A surprising Simple Minds Top 5, I’d say but probably not from an American fan stand point. And nothing really discussed post 1986 which, well…given the broader subject of this YouTuber’s channel is 1980s music, it makes sense. But…SM did have the high selling Live In The City Of Lights and Street Fighting Years released before the decade was done.
I guess for me, sadly, most songs from Once Upon A Time feel overplayed now. So I do try and limit my exposure to them. I loooooved Sanctify Yourself at the time but I feel overexposed to it now. Which makes me sad that I don’t enjoy listening to it as much as I once would have. The same goes with Alive And Kicking. I need to be reminded of the greatness of some of these songs as the overexposure leaves me jaded. And the less we talk about Copenhagen and “ba-na-na-na”, the better! Lol. I’m sure Jim would LOVE that Otis Reading comparison!
But then there are other songs that I never, ever tire of. And two of the others in his Top 5 fall into that category – namely: Waterfront and Promised You A Miracle.
And there are tracks on Once Upon A Time I still love hearing: Ghostdancing, Oh Jungleland, I Wish You Were Here are the ones I still love to hear.
The thing I will say about Don’t You and all the crap urban myths that abound with this is – some time back (4-5 years ago) I saw Billy Idol tweet Keith Forsey with a question that read “did you offer me Don’t You (Forget About Me) to record?” Keith Forsey replied “No.” And then Billy Idol tweeted – “I REST MY CASE!” Lol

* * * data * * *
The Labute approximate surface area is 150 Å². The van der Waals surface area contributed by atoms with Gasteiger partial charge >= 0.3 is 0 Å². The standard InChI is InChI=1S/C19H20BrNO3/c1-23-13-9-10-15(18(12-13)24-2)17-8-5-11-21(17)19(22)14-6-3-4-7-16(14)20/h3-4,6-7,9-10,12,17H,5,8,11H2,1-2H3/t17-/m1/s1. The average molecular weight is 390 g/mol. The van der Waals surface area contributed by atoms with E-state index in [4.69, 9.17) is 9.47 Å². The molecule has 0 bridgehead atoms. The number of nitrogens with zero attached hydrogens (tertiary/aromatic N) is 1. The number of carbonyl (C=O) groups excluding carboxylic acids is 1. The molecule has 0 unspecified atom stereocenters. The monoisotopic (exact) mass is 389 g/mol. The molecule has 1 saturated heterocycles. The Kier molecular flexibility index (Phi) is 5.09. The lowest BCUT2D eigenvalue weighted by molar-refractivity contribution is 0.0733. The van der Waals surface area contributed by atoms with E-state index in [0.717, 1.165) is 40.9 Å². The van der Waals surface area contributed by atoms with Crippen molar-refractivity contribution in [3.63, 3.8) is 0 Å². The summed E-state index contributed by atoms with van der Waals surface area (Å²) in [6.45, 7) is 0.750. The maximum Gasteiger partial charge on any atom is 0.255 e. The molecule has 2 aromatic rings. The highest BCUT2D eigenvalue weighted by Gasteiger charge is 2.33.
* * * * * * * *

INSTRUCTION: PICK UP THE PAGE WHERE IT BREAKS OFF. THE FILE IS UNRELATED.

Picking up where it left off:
Anyway, see what you think. Do you agree with the Professor of Pop’s choices? Let me know what you think. What would be YOUR Top 5 Simple Minds tracks?
Ever heard of Galaxians? Nope, me neither until Field Music’s David Brewis mentioned them on the Field Music Instagram account on Friday.
A new album of theirs (Galaxians) had been released and he was recommending it for your weekend listening pleasure. He said “our Leeds compadres Galaxians (he actually tagged their Insta a/c) have a new album out! Features the finest synthesizing this side of Bernie Worrell’s most-holy ghost.”
A person leaving a comment quoted that last part with a “SOLD!” at the end of their comment.
And I was really taken by the cover art. With me still in the middle of reading Lanark, there was something of the Alasdair Gray to the album cover art. So I thought “I need to give this a listen.
And for the past two nights I have done. Wow! Not just synths. Drums! E-drums. Linn drums maybe? I’m no expert. The vocals! Wow! And the style/genre – harking back to real PROPER funk, soul and r&b. I’m not sure about the Bernie Worrell reference. I am yet to see exactly what that pertains to. All I know is – THIS is a summer album! AND IT COMES FROM LEEDS?! It’s like that constant mindfuck of knowing that Average White Band hail from Dundee. Lol. You never expect these kind of sounds to spring forth from the UK.
Anyways, I am with David Brewis firmly on this one. You could do worse things on a rainy Sunday in Glasgow (or wherever else in the world you find yourself in currently) than listening to Galaxians new Chemical Reaction album.